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As the oil leak off the Gulf of Mexico grows worse, public concern over the effects this disaster could have on the fishing and crabbing industry in Alabama and other parts of the country grew as well. British Petroleum (BP), the at-fault oil company, held a public information meeting in Bayou La Batre, a south Alabama (AL) fishing town. This meeting featured fishermen, small business owners, town leaders and residents, all of whom are likely to be hurt economically by the oil slick. On the surface, this meeting appeared to be a good gesture by BP, keeping the public informed and making them feel like BP was genuinely concerned about their impending hardship.

However, BP dubiously turned the public meeting into a litigation ploy. BP officials told the fishermen, business owners and local leaders that they won’t have to hire any lawyers, and if they call a BP 1-800 telephone number and claim total damages for themselves and their businesses of less than $5,000, BP would pay the claim. Here’s the catch – they would be required to sign BP paperwork at the meeting. What was in this paperwork? An agreement not to sue BP for any other damages.

Appendix 8 of the agreement includes a “Voluntary Waiver and Release form” that waived the boat owner’s right to sue BP and required confidentiality, according to

BP went on to say that a claim of over $5,000 would require dealing directly with BP’s legal department.

Fortunately, local town leaders realized what was happening, took the microphone from the BP representative and told the townspeople present not to sign BP’s paperwork.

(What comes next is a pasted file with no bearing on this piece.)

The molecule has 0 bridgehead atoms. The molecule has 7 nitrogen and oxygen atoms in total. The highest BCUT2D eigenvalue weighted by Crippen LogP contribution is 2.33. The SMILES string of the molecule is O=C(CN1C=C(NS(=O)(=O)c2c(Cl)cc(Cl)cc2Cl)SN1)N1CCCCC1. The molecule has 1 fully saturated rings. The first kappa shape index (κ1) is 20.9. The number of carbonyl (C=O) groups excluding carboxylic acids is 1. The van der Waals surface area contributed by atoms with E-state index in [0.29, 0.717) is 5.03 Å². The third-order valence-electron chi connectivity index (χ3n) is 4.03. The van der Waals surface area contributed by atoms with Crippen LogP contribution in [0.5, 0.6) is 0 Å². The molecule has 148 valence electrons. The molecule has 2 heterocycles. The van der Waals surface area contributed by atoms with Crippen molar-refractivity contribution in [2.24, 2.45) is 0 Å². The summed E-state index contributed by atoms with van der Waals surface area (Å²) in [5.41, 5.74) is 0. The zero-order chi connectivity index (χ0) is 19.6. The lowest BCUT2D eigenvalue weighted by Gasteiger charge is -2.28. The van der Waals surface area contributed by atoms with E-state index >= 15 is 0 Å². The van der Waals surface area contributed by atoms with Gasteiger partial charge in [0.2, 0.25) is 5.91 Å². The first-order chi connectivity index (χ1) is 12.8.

The actions taken by BP at this meeting are disturbing, but not very surprising. We see these questionable legal tactics all the time working with injured railroad workers. The big rail company and their claim agents will tell railroaders that they don’t need to hire a lawyer, just work with their legal department to get a “fair” settlement offer.

This appears to be an attempt to take advantage of these fisherman, local residents, and small business owners in order to reduce BP’s potential legal liability for this disaster.

About the Editors: Shapiro, Cooper, Lewis & Appleton personal injury law firm (VA-NC law offices ) edits the injury law blogs Virginia Beach Injuryboard, Norfolk Injuryboard, and Northeast North Carolina Injuryboard as a pro bono service to consumers.



  1. Gravatar for William Eadie
    William Eadie

    Stunning how quickly they turned on the anti-lawsuit machine, before the cleanup was really fully under way.

  2. Mike Bryant

    They will never take full responsibility for their acts. This is the very heart of tort reform and the business hypocrisy of the courts are just for them. The story is just another example of why a full and open tort system is imperative to exercise all of our constitutional rights.

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